Lincolnshire's Provincial Grand Master RW Bro Graham Ives said: ‘We’re really pleased to be able to help the Respite Association with its wonderful work in the community.
‘Carers are often forgotten by the rest of us and Respite gives them the opportunity to take a well-earned rest.’
Freemasons from Leicestershire and Rutland, who cycled 300 miles during the summer, made their last short trip from Leicester to Loughborough to present a cheque for £11,704 to Rainbows Children’s Hospice in Loughborough
In June 2017, 23 Freemasons cycled around the Masonic centres in Leicestershire and Rutland and down to Freemasons’ Hall in London and back – completing a total of 300 miles as part of their 300th anniversary celebrations.
A total of £23,408 was raised from Freemasons, family and friends which was split equally between Rainbows and the Masonic Charitable Foundation.
A number of the cyclists took the short ride to Rainbows Hospice at Lark Rise in Loughborough to present the cheque to David Strudley, Rainbows CEO. The Provincial Grand Master of Leicestershire and Rutland David Hagger was also on hand to formally present the cheque.
After light refreshments, the cyclists were delighted to have a guided tour of the Hospice and hear first-hand about the amazing care and support provided by Rainbows for life-limited children and their families.
Simon Oldfield, who organised the ride, said: ‘Riding 300 miles in four days was a first for many of us. After seeing the excellent work that Rainbows do, it makes me very proud to be a Freemason and to have been part of the team to help raise funds for such an amazing charity.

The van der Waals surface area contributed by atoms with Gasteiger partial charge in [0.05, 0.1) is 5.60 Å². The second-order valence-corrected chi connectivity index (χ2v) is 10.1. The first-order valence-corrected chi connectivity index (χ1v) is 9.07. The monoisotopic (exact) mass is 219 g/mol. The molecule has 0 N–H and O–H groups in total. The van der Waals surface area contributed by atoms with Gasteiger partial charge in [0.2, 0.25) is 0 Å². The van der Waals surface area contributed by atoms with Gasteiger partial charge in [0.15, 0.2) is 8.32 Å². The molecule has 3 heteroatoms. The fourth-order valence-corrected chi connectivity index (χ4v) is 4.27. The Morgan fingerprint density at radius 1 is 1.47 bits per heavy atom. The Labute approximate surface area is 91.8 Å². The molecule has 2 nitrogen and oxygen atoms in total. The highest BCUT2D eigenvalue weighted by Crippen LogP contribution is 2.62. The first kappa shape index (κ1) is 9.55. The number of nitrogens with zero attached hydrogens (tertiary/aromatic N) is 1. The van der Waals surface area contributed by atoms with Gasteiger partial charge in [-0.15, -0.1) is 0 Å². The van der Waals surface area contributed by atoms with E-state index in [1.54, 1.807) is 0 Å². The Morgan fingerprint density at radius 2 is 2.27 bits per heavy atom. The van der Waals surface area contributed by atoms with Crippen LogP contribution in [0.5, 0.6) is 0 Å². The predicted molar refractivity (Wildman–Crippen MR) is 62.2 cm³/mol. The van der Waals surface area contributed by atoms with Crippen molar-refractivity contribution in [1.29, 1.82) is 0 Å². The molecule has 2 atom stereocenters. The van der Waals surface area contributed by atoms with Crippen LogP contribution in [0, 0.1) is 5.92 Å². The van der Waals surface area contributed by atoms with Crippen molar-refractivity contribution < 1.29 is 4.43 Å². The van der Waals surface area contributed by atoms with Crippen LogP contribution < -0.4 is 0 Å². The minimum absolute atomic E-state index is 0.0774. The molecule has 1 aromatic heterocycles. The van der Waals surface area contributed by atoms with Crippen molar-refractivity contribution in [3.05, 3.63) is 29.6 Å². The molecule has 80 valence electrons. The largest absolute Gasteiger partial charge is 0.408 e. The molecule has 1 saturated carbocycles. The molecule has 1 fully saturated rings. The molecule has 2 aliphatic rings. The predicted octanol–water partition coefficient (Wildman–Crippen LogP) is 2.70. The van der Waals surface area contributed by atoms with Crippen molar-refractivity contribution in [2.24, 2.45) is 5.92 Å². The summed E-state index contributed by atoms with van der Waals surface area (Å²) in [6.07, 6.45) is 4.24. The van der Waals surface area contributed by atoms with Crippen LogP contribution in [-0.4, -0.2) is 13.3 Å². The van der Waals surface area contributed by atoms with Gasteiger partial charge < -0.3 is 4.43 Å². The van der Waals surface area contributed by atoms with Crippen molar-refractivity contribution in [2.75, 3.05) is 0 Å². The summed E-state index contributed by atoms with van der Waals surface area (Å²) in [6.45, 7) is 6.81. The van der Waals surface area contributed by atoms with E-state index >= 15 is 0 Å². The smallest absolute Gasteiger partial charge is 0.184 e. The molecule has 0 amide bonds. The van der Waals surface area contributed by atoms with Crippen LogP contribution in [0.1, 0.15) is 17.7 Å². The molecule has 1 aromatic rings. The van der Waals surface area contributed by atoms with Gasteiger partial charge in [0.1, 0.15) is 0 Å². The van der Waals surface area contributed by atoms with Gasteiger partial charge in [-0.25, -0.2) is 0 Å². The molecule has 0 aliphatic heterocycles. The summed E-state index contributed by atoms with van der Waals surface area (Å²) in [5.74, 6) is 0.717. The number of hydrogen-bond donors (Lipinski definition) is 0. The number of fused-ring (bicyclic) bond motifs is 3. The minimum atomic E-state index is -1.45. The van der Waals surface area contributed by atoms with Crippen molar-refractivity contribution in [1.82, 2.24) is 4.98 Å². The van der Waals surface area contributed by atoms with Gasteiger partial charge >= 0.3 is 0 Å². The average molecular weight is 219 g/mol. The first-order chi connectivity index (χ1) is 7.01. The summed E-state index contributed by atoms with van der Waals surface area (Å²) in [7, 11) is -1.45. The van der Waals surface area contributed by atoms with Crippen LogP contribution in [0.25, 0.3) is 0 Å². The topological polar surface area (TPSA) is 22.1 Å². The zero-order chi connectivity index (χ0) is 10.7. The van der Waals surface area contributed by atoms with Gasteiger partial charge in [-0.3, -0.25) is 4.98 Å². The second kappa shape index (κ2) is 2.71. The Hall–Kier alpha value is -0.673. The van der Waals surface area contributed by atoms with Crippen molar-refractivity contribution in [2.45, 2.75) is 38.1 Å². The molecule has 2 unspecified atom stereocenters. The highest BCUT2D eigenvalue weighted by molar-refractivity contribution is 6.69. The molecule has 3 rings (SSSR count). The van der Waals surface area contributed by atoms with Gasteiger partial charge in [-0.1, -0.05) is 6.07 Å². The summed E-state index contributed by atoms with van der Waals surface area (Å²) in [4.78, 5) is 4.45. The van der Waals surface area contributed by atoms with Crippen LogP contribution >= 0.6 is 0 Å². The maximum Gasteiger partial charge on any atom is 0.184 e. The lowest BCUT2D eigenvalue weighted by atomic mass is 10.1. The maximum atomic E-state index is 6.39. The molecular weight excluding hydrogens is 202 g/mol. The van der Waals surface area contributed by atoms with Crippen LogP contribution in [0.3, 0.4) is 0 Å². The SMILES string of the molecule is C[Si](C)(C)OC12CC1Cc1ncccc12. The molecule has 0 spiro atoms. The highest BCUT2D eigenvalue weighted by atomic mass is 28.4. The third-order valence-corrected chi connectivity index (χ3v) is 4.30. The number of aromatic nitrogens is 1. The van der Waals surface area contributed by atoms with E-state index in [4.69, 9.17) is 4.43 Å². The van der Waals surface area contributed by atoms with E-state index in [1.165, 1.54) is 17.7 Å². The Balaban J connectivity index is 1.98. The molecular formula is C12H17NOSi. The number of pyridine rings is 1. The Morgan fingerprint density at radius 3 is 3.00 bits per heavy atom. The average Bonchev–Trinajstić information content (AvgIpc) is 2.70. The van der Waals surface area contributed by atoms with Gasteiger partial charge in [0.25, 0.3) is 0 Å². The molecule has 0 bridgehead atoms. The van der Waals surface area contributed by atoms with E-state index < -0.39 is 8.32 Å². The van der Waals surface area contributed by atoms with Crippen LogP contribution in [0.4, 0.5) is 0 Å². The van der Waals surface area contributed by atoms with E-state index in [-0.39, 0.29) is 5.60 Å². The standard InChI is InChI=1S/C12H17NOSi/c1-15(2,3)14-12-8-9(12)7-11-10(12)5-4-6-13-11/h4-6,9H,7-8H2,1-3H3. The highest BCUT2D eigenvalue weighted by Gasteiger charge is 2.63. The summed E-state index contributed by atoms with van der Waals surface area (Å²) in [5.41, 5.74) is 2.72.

‘We all felt very humbled and everyone who took part in the ride, the cyclists and support team, felt immensely proud of our fundraising achievement and the opportunity to support such a deserving local charity. It made all the hard work of training through the depths of winter so very worthwhile.’
David Strudley, Rainbows CEO, commented: ‘We are especially grateful to Leicestershire and Rutland Freemasons in making Rainbows Hospice part of their 300th anniversary fundraising event. The magnificent total raised from their cycling marathon will go a long way to supporting youngsters with life-limiting conditions and their families when they need it most.’
Provincial Grand Master David Hagger added: ‘I most sincerely thank the cyclists and assisting crew on behalf of all the Freemasons and their families in Leicestershire and Rutland for the generous contribution they have made – it is truly a magnificent achievement.’
The Tercentenary of the United Grand Lodge of England coincided with the end of the Provincial Grand Lodge of North Wales 2017 Festival Appeal, with two major events held in aid of the Royal Masonic Trust for Girls and Boys
Recognising the unique opportunity that these two milestones presented to involve and interact with the public, they organised events in July and September this year.
A gloriously sunny 1st July saw the Tercentenary being recognised with a hugely successful ‘Big Party’ in the extensive grounds of Queen Elizabeth Court RMBI Care Home in Llandudno. Attracting over 1,400 attendees, including many young families from the local community, the day was a festival of live music, charity and market stalls, games of skill, fun fair rides, circus performers, circus workshops and craft demonstrations all supported by the Goose & Gridiron licensed bar and catering outlets.
A number of national charities that have benefited over the years from funding by the Masonic Charitable Foundation (MCF) were present, giving the public a real insight into the way in which Freemasons have an impact on their local communities.
Visitors were astounded to see a secretly planned landing by a Wales Air Ambulance helicopter on the adjoining school field. Children, in particular, stood in awe as the big red helicopter settled no more than 100 metres from them. Provincial Grand Master Ieuan Redvers Jones, accompanied by the MCF's Chief Operating Officer Les Hutchison, presented a cheque for £4,000 to the helicopter pilot on the big stage.